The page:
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This eBook from the Gutenberg Project consists of approximately 195 pages of information about Early BritainRoman Britain.

F. 7.—­First, the number of continuously unoccupied Romano-British cities is very small indeed.  Except at Silchester, Anderida, and Uriconium, almost every one has become an English town.  But when this took place early in the English settlement of the land, the ruins of the Romano-British churches would still be clearly traceable at the conversion of the English, and would be rebuilt (as St. Martin’s at Canterbury was in all probability rebuilt)[433] for the use of English Christianity, the old material[434] being worked up into the new edifices.  It is probable that many of our churches thus stand on the very spot where the Romano-British churches stood of old.  But this very fact would obliterate the remains of these churches.

F. 8.—­Secondly, it is very possible that many of the heathen temples may, after the edict of Theodosius (A.D. 392), have been turned into churches (like the Pantheon at Rome), so that their remains may mark ecclesiastical sites.  There are reasons for believing that in various places, such as St. Paul’s, London, St. Peter’s, Cambridge, and St. Mary’s, Ribchester, Christian worship did actually thus succeed Pagan on the same site.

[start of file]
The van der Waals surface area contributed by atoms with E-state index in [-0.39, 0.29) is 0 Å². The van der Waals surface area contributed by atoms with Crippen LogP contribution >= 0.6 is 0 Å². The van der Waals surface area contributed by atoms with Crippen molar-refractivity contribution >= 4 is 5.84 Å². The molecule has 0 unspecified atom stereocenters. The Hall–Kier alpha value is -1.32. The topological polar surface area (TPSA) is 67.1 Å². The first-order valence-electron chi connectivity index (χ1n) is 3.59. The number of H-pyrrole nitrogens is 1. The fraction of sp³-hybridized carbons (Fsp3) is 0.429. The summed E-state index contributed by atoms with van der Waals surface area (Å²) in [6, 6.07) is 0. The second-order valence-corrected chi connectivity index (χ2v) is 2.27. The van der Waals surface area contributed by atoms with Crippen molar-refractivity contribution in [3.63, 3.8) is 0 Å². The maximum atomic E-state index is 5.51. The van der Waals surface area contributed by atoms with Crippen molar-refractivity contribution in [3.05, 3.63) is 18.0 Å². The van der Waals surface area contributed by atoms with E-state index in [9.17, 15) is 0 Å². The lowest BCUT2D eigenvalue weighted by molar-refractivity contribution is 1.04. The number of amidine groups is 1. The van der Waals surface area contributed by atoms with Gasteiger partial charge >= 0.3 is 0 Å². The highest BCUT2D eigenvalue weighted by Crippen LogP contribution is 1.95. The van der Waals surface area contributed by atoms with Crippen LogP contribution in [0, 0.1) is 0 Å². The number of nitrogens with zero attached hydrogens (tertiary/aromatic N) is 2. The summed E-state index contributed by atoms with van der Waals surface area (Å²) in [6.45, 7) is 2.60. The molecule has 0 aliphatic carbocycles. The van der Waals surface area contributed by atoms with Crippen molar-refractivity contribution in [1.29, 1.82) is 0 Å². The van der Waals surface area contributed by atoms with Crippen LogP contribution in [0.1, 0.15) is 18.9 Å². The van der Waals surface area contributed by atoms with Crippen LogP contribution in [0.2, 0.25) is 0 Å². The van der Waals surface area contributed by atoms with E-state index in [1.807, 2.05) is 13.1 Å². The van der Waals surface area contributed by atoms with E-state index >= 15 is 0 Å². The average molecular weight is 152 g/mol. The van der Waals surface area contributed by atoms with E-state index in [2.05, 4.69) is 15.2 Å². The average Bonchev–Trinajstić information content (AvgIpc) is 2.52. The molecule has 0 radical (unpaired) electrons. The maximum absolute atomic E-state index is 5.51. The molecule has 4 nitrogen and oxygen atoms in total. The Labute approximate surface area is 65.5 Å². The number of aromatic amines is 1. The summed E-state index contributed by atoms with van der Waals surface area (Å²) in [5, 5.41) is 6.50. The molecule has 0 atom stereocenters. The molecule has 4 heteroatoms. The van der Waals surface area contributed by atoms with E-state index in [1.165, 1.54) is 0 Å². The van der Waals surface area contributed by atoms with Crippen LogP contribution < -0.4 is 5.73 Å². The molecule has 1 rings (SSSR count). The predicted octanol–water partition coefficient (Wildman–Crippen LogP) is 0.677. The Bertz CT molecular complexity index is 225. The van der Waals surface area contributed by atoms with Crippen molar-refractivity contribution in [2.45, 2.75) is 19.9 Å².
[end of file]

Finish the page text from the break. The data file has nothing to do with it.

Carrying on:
F. 9.—­Thirdly, as Lanciani points out, the earliest Christian churches were simply the ordinary dwelling-houses of such wealthier converts as were willing to permit meetings for worship beneath their roof, which in time became formally consecrated to that purpose.  Such a dwelling-house usually consisted of an oblong central hall, with a pillared colonnade, opening into a roofed cloister or peristyle on either side, at one end into a smaller guest-room [tablinum], at the other into the porch of entry.  The whole was arranged thus: 

    Small Guest Room.  P P e e r r i Central Hall, i s with pillars
    s t on each side t y (often roofless). y l l e e Porch of
    Entry.

It will be readily seen that we have here a building on the lines of an ordinary church.  The small original congregation would meet, like other guests, in the reception-room.  As numbers increased, the hall and adjoining cloisters would have to be used (the former being roofed in); the reception-room being reserved for the most honoured members, and ultimately becoming the chancel of a fully-developed church, with nave and aisles complete.[435] It may be, therefore, that some of the Roman villas found in Britain were really churches.[436]

F. 10.—­This, however, is a less probable explanation of the absence of ecclesiastical remains; and the large majority of Romano-British church sites are, as I believe, still in actual use amongst us for their original purpose.  And it may be considered as fairly proved, that before Britain was cut off from the Empire the Romano-British Church had a rite[437] and a vigorous corporate life of its own, which the wave of heathen invasion could not wholly submerge.  It lived on, shattered, perhaps, and disorganized,

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